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Kubinka NIIBT Research Collection - Soviet Vehicles, Kubinka, Moscow Oblast, Russia

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Location Category ID: 2100
Added to Database: July 2008
Last Edited: July 2008
Address: NIIBT Collection, Kubinka
Telephone: (495) 544-8611
Opening Times: 10.00-17.00, Wednesday to Sunday (By previous appointment only)
Official Website: Military-Historical Museum of Armored Vehicles and Equipment
Other Links: Wikipedia
Volunteer Website
Latitude, Longitude: 55.5657 , 36.715638
Location Accuracy: 7
Tanks Previously Here:

For many years there were rumours of a secret armoured vehicle collection somewhere in Russia. While many Soviet vehicles are openly displayed around Russia, there is a notable absence of vehicles of other nationalities. Whilst this might partly be explained by national pride, it stood to reason that they must have a large number of foreign vehicles hidden away somewhere, especially German vehicles captured during the War and NATO vehicles ‘acquired’ since.
Over the years a certain amount of information filtered out from Russia, most notably a strong rumour that there was indeed such a collection and that it included the only surviving example of the Maus, Germany’s end-of-the-war super-heavy tank. Recently, particularly since the break up of the Soviet Union, a number of Westerners have gained access to the collection, now known to be stored at a military base at Kubinka and to be part of the Kubinka Tank Institute (‘NIIBT’).
The collection is located about 1 kilometre inside the army base at Kubinka, a small town approximately 40km west-south-west from central Moscow on the M1 road to Minsk. The vehicles are officially housed in and around seven hangars (Halls 1-7) as shown in the main plan. One hangar has German Second World War vehicles, one has Allied Second World War and NATO post-war vehicles, one has vehicles from other miscellaneous countries (France, Japan, Czechoslovakia, Hungary, etc.), one has Soviet wheeled vehicles, and three contain an impressive collection of Soviet tracked vehicles. Outside the hangars there are a number of other Soviet vehicles on display, plus a large armoured train. There are, in fact, two further storage buildings that are not open to visitors. Hall 8, located with the administration building, holds recent acquisitions, often from field trials, and vehicles being prepared for display elsewhere. Hall 9, along with its open storage area, houses part of the reserve collection including duplicate vehicles and vehicles retired from other locations, many of which were previously displayed on plinths around Russia. It should be noted that most Soviet vehicles at Kubinka are marked with an identification number which is not a tactical number but a collection reference number.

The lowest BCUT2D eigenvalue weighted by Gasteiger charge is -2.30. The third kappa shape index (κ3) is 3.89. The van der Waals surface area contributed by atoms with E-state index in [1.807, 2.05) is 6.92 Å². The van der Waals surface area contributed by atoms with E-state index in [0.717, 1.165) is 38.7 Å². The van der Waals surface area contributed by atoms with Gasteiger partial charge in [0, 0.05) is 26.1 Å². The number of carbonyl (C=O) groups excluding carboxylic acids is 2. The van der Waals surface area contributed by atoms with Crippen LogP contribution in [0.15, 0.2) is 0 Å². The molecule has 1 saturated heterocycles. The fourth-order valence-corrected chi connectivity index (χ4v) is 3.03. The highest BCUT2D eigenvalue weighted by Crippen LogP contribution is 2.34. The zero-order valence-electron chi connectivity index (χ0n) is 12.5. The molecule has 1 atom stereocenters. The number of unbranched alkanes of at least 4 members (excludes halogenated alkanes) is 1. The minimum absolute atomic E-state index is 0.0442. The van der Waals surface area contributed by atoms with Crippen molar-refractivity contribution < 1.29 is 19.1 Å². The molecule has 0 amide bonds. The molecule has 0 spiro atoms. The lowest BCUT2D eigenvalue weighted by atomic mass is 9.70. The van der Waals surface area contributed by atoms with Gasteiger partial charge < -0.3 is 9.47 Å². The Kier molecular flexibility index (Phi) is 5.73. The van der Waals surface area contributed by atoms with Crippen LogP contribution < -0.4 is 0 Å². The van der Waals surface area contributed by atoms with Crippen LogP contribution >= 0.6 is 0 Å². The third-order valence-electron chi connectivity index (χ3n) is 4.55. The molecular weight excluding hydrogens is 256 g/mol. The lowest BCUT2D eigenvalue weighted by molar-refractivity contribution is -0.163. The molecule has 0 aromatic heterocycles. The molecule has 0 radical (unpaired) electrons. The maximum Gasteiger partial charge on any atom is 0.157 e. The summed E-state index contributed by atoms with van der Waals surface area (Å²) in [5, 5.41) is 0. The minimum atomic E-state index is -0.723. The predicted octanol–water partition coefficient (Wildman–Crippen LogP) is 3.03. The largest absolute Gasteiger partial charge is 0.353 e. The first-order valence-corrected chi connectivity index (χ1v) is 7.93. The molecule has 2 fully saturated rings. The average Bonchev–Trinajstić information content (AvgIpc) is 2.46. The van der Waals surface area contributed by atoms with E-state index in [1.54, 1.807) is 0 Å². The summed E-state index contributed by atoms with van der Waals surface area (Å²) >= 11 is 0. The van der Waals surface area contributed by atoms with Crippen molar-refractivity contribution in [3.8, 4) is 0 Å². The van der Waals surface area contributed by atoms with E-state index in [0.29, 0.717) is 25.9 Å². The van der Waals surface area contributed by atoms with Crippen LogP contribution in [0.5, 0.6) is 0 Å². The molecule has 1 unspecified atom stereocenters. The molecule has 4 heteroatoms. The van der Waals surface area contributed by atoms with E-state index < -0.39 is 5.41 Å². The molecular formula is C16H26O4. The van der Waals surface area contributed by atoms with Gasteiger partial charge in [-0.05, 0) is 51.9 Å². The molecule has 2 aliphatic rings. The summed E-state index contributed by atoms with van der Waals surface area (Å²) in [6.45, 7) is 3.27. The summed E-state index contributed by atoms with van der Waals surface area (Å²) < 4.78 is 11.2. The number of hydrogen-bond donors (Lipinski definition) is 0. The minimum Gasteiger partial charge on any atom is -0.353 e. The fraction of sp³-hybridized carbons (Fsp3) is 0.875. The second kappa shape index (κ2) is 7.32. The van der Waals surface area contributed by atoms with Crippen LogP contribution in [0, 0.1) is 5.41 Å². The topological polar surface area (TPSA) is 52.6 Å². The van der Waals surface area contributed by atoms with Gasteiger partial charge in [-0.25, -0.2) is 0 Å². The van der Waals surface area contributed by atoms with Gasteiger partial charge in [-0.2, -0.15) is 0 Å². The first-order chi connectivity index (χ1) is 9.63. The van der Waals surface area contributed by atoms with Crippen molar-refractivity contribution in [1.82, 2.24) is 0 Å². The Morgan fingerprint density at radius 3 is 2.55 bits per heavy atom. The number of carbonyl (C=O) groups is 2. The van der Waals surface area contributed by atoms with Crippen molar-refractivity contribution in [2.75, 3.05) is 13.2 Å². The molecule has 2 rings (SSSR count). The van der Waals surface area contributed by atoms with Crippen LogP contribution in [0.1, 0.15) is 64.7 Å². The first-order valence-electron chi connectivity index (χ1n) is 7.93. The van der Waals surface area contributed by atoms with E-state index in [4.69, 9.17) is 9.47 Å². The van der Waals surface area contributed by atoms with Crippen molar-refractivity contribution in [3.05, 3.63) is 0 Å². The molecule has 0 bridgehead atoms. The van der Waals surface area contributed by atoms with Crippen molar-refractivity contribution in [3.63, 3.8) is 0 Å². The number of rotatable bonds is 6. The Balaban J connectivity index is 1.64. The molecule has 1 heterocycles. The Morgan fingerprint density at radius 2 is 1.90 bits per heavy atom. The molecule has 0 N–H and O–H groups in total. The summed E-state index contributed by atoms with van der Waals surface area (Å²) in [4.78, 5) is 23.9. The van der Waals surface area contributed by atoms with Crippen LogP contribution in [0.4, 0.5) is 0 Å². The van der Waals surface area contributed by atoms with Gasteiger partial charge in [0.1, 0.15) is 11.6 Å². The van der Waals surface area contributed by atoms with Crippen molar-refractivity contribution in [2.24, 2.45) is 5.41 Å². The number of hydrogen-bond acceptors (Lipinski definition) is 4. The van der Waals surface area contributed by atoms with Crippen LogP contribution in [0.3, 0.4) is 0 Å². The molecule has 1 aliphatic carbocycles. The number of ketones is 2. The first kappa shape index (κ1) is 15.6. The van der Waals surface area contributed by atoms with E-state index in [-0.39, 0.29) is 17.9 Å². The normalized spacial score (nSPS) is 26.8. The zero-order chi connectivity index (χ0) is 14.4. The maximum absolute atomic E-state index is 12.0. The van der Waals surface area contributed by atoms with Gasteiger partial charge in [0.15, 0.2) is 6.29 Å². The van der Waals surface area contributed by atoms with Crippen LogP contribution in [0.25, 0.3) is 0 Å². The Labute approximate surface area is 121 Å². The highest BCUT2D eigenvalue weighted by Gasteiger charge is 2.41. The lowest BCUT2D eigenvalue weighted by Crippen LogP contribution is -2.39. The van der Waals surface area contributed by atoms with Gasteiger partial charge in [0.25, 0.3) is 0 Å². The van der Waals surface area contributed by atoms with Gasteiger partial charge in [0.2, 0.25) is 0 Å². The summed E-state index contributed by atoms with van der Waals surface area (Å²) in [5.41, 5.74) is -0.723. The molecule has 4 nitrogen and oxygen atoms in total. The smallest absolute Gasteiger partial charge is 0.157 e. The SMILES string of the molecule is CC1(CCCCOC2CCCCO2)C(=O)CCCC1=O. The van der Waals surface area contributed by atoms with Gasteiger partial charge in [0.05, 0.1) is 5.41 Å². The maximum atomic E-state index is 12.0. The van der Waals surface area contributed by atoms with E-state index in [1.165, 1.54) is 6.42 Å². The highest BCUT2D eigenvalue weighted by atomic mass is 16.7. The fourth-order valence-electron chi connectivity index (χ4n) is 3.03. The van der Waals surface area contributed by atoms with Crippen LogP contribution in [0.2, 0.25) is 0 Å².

The Soviets have undoubtedly managed to collect together at Kubinka one of the largest armoured vehicle collections in the world. Not only does it contain the best collection of Soviet vehicles in the world, which is only to be expected, but it also contains a representative sample of all the major designs produced by their allies and enemies throughout this century. Perhaps the most interesting aspect of the collection is the number of unusual and rare vehicles that were accumulated – probably more by accident than design – and typified by the German, Hungarian and Japanese vehicles. The collection had about a third more vehicles in the 1960’s and 1970’s but these vehicles, including many Second World War German ones, were cut up for scrap.
It is to be hoped that with the increasing openness of the CIS, many more people will soon be able to visit, and appreciate, the Kubinka collection. However, this process seems to be taking place only very slowly. With an injection of cash and enthusiasm it could become a first-league collection, alongside Bovington and Fort Knox and, to a lesser extent, Saumur and Aberdeen Proving Ground. It is of course inevitable that it will increasingly lose its charm and air of mystery as probably the last major tank collection in the world kept behind closed doors.

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